While the Northern Xiongnu for a time succeeded in playing a role in the West (their armies intervened at Khotan and Yarkand after 61 CE), China regained control of the region of Turfan in 74 CE and chased them from Mongolia: the shanyu took refuge in the Ili valley in 91 CE, while many Northern Xiongnu tribes surrendered to China and were settled within the frontiers. The Northern Xiongnu, with several thousand men, continued to intervene at Hami and in the region of Turfan throughout the first half of the 2nd century. We know nothing of their fate: in the Wei Lue, written in the middle of the 3rd century, the Xiongnu are completely absent from the plateau north of the Tianshan.

Southern Xiongnu


While we hear nothing more about the Northern Xiongnu after the begining of the 2nd century CE, Southern Xiongnu had a longer history. Economically, they relied almost totally on Han assistance and tensions between settled Chinese and nomadic people were evident. For example there was a large scale rebellion in 94 CE led by Anguo Shanyu against the Han. In 188 the Shanyu was murdered by his own people for agreeing to help Chinese by sending troops to suppress a rebellion in Hebei. Many of the Xiongnu feared that it would set a precedent for unending military service to the Han court. The murdered chanyu's son Yufuluo succeeded him, but was then overthrown by the same rebellious faction in 189 and settled down with his followers at province Shanxi. In 195, he died and was succeeded by his brother Hucuquan. The Xiongnu aristocracy in Shanxi changed their surname from Luanti to Liu for prestige reasons, claiming that they were related to the Han imperial clan through the old intermarriage policy. After Hucuquan, in A.D. 215-216, the southern Xiongnu were partitioned into five local tribes.

Huchuquan Chanyu assumed the patronymic name Liu, thus showing his imperial ancestry. In 304, Liu Yuan became Chanyu of the Five Hordes. In 308, declared himself emperor and founded the Han Zhao Dynasty. Between 311 and 316 CE his son and successor Liu Cong captured two Chinese Emperors from the Jin dynasty, humiliated and finally executed them. North China came under Xiongnu rule. In 318 the Xiongnu prince Liu Yao moved the Xiongnu-Han capital from Pingyang to Chang'an and renamed the dynasty as Zhao. Liu Yao wanted to end the linkage with Han and explicitly restore the linkage to the great Xiongnu chanyu Maodun. However, the eastern part of north China came under the control of a rebel Xiongnu-Han general of Jie ancestry named Shi Le. Liu Yao and Shi Le fought a long war until 329, when Liu Yao was captured in battle and executed. North China was ruled by Shi Le's Later Zhao dynasty for the next 20 years. The "Liu" Xiongnu remained active in the north for at least another century.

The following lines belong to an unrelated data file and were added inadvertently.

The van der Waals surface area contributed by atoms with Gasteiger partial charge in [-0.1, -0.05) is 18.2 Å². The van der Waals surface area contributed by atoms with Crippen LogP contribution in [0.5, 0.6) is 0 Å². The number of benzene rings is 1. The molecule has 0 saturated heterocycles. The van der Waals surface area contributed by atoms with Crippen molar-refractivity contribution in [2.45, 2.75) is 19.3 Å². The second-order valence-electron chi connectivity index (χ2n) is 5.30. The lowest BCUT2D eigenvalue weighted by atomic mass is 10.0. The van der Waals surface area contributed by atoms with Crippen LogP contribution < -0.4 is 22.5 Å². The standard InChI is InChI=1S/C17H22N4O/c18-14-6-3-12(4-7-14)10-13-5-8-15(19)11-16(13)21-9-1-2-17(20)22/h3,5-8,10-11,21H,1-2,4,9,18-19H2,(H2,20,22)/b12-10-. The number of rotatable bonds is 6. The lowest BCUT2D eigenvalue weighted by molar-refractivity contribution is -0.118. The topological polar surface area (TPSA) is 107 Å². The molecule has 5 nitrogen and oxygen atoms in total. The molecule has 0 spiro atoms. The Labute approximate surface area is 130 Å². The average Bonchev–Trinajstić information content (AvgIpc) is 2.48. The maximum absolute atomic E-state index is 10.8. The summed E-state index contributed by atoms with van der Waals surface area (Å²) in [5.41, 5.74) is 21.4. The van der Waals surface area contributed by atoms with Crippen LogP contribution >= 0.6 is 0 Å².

Archaeology


Political center of the Xiongnu state was in Mongolia and almost all of the Xiongnu kings buried in Mongolia. In the 1920s, Pyotr Kozlov's excavations of the royal tombs at the Noin-Ula burial site in northern Mongolia that date to around the first century CE provided a glimpse into the lost world of the Xiongnu. Other archaeological sites have been unearthed in Inner Mongolia and elsewhere; they represent the Neolithic and historical periods of the Xiongnu's history. Those included the Ordos culture, many of them had been identified as the Xiongnu cultures. The region was occupied predominantly by peoples showing Mongoloid features, known from their skeletal remains and artifacts. Portraits found in the Noin-Ula excavations demonstrate other cultural evidences and influences, showing that Chinese and Xiongnu art have influenced each other mutually. Well-preserved bodies in Xiongnu and pre-Xiongnu tombs in the Mongolian Republic and southern Siberia show both Mongoloid and Caucasian features. Analysis of skeletal remains from sites attributed to the Xiongnu provides an identification of dolichocephalic Mongoloid, ethnically distinct from neighboring populations in present-day Mongolia. Russian and Chinese anthropological and craniofacial studies show that the Xiongnu were physically very heterogenous, with six different population clusters showing different degrees of Mongoloid and Caucasoid physical traits.

Xiongnu and the Huns


Could these Xiongnu have given rise to the Huns who appeared on the Volga from the year 370 CE before they invaded Europe? The question is highly controversial and has been the subject of numerous works since de Guignes first proposed the identity of the two groups in 1758.

First, we can prove that the names are indeed identical. In 313 it was a Sogdian merchant writing in the Gansu corridor who, in a letter to a correspondent at Samarqand, described with precision the plundering of the Southern Xiongnu in China and called them Xwn, a name which must be connected to that of the Huns (Henning, 1948). In addition one must also cite the Buddhist translations of Zhu Fahu, a Yuezhi of Dunhuang, who in 280 CE translating from Sanskrit to Chinese, rendered Hūṇa by Xiongnu, and then did the same in 308 in another  translation.  

Moreover, the Wei shu, taking up information precisely dated to 457, states: “Formerly, the Xiongnu killed the king (of Sogdiana) and took the country. King Huni is the third ruler of the line”. This leads us to place the “Xiongnu” invasion of Sogdiana in the first half of the 5th century. Here, too, there is hardly any reason to doubt this direct testimony stemming from the report of an official Sogdian envoy in China (Enoki, 1955) Also, the personal names found in the Sogdian caravaneer graffiti of the Upper Indus (3rd to 5th century CE) frequently include the first or last name Xwn, whereas it no longer exists in the later texts. This reflects the presence of Hun invaders in Sogdiana and the fusion of the populations (la Vaissière, 2004) during a precise period of time.

From an archaeological point of view, there are now few doubts that the Hunnic cauldrons from Hungary are indeed derived from the Xiongnu ones. Moreover, they were used and buried on the same places, the banks of rivers, a fact which proves the existence of a cultural continuity between the Xiongnu and the Huns (Erdy, 1994; de la Vaissière, 2005b). 

The Huns of Central Asia thus consciously succeeded the Xiongnu and established themselves as their heirs, and an authentic Xiongnu element probably existed within them, although it was probably very much in the minority within a alliance with other people. This is the only hypothesis that accounts for all of the known facts given the current state of our information. Indeed we cannot neglect the fact what we read in ancient sources: 

" swarms of Huns and monstrous Massagetae filled the whole earth with slauther"
( St Jerome, page 182 here

or, the western Huns were actually two groups of people, Huns and Massagetae.  

to be continued...